|Created by the veterinary profession for you - find out more about WikiVet|
Also Known As: Nagana — Trypanosomiasis — Chagas' Disease — Sleeping Sickness — Parrot Sickness — Dourine
Trypanosomes are divided into two categories depending upon their lifecycle: Stercorarian trypanosomes develop within an insect vector and are transmitted to mammals in the faeces of the vector.
Salivarian trypanosomes develop within tsetse flies and mammals are infected through their bites.
For more information about the various species see Trypanosoma page.
Trypanosomosis causes a wasting disease in cattle and sleeping sickness in humans.
T. cruzi is the cause of Chagas disease in humans but can also affect dogs, cats and pigs. T. vivax and T. congolense are the main pathogens of cattle. In horses, T. equiperdum is the cause of Dourine.
Trypanosomosis is notifiable to the World Organisation for Animal Health (OIE).
Some breeds appear trypanotolerant and able to resist clinical disease and anaemia, such as African buffalo and N’dama and Keteku cattle.
Calves less than a year old are more resistant than adults, but lambs and kids appear more susceptible to T. congolense infections. Cattle 6-9yrs old appear most susceptible to trypanosomosis.
Trypanosomosis is spread by Tsetse flies and other insect vectors.
T. vivax and T. evansi are reported to achieve transplacental transmission. 
T. brucei, T. uniforme, T. congolense and T. simiae are found only in the tsetse fly belt of Africa due to the restricted spread of their vector. T. vivax is more widespread occurring in Sub-saharan Africa as well as South America.
Clinical disease varies widely with death occurring from 1 week to months after infection. T. vivax is known for its rapid mortality while T. brucei and T. congolense hosts often survive for prolonged periods. Infection of large numbers of insect vectors is common in these circumstances.
Significant losses may also be caused by increased susceptibility and prevalence of other concurrent diseases where trypanosomosis is present.
Multisystemic signs can be seen in any species so diagnosis from clinical examination is often impossible as no pathognomonic signs are evident.
Haemolytic anaemia is a cardinal feature. Chronic infection causes heart failure and associated signs and death.
Plasma cell hypertrophy and hypergammaglobulinaemia are evident on haematology and biochemistry.
Emaciation, abortion, premature births and infertility are features, and orchitis in males reduces fertility.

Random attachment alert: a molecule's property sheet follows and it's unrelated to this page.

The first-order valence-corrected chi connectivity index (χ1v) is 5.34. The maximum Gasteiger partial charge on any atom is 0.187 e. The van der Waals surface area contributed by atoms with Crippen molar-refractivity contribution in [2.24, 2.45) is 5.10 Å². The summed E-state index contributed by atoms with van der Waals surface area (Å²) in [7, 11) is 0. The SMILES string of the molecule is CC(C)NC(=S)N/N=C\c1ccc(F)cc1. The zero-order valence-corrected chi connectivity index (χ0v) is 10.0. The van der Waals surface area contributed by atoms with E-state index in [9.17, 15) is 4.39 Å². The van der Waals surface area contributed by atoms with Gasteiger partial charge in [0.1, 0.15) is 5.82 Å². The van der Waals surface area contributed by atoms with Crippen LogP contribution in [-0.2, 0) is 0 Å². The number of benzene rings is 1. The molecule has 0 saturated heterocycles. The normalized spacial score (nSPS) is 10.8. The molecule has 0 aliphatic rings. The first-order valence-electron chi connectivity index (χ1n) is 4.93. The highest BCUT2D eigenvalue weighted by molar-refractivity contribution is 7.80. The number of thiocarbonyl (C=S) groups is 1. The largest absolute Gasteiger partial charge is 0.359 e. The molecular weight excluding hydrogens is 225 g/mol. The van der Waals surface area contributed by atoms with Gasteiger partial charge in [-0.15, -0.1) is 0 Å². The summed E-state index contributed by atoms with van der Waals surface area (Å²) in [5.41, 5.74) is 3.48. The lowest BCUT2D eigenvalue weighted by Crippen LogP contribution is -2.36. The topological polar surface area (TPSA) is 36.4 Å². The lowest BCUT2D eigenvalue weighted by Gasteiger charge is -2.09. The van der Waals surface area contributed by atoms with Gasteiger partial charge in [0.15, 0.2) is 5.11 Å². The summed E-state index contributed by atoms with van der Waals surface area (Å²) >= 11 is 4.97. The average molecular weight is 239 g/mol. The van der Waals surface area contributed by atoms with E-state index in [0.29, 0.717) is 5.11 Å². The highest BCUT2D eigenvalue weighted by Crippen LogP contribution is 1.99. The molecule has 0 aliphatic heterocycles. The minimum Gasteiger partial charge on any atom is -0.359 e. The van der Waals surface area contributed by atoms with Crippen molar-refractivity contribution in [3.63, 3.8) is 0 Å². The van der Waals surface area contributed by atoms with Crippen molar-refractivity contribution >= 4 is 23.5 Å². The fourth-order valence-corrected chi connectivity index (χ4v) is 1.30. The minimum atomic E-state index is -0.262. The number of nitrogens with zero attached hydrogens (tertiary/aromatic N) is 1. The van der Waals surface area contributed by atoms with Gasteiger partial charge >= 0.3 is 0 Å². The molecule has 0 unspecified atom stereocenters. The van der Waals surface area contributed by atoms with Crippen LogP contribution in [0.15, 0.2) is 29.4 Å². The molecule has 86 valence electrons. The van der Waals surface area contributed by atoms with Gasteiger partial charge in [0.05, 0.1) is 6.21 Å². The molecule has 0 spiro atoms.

Oedema of the limbs and genitalia is very common.
Dourine – genital and abdominal oedema, paraphimosis, urticarial plaques known as “silver dollar spots” and neurological signs may all be present. The disease is usually mild and recurrent but can be fatal.
See donkey skin infections page for details.
Dogs and Cats
Pyrexia, myocarditis, myositis, corneal opacity and occasionally neurological signs may all be present.
Microscopic identification on trypanosome parasites in the host blood on a smear with Giemsa staining is commonly performed. Where low levels of parasitaemia are present, filtration or haemolysis of a whole blood sample may be required and motile trypanosomes may be demonstrable in a haematocrit tube at the plasma: buffy coat interface.
On post-mortem examination, carcasses are often pale and oedematous due to anaemia and emaciation. Degenerative lesions can be found on the heart, liver, lymph nodes, testes, brain, conjunctiva, cornea, spleen, kidney and endocrine organs.
Many other seroimmunological techniques are also available variably in laboratories.
A variety of drugs can be used to treat trypanosomosis including diminazene, homidium, isometadium, suramin and melarsomine.
Diminazene aceturate is most commonly used and is frequently curative. It however causes frequent local reactions in horses so should be given in multiple deep muscular sites and massaged well. The drug is also contraindicated in dogs and camels due to vascular damage. Diminazene also has a prophylactic effect for up to 3 months.
Resistance is increasing in Africa to trypanosomicidal drugs so multiple treatments may be required in some areas.
Separation of livestock and wild animals is effective but difficult.
Use of trypanotolerant livestock breeds is the only option is some areas where economic restraints prevent constant treatment and control.
Tsetse fly control by sprays, traps, dips and release of sterile male flies is effective but expensive and time-consuming.
Prophylactic drug therapy is also effective but costly.
|Trypanosomosis Learning Resources|
Test your knowledge using flashcard type questions
- Ikede, B. O., Loso, G. J.(1972). Hereditary transmission of Trypanosoma vivax. Brit Vet J, 128:i-ii
Merck Veterinary Manual, Tsetse-transmitted Trypanosomiasis accessed online 03/06/2011 @ http://www.merckvetmanual.com/mvm/index.jsp?cfile=htm/bc/10413.htm
The datasheet was accessed on 5 June 2011.
This article has been expert reviewed by Nick Lyons MA VetMB CertCHP MRCVS
Date reviewed: 15 October 2011
|WikiVet® Introduction - Help WikiVet - Report a Problem|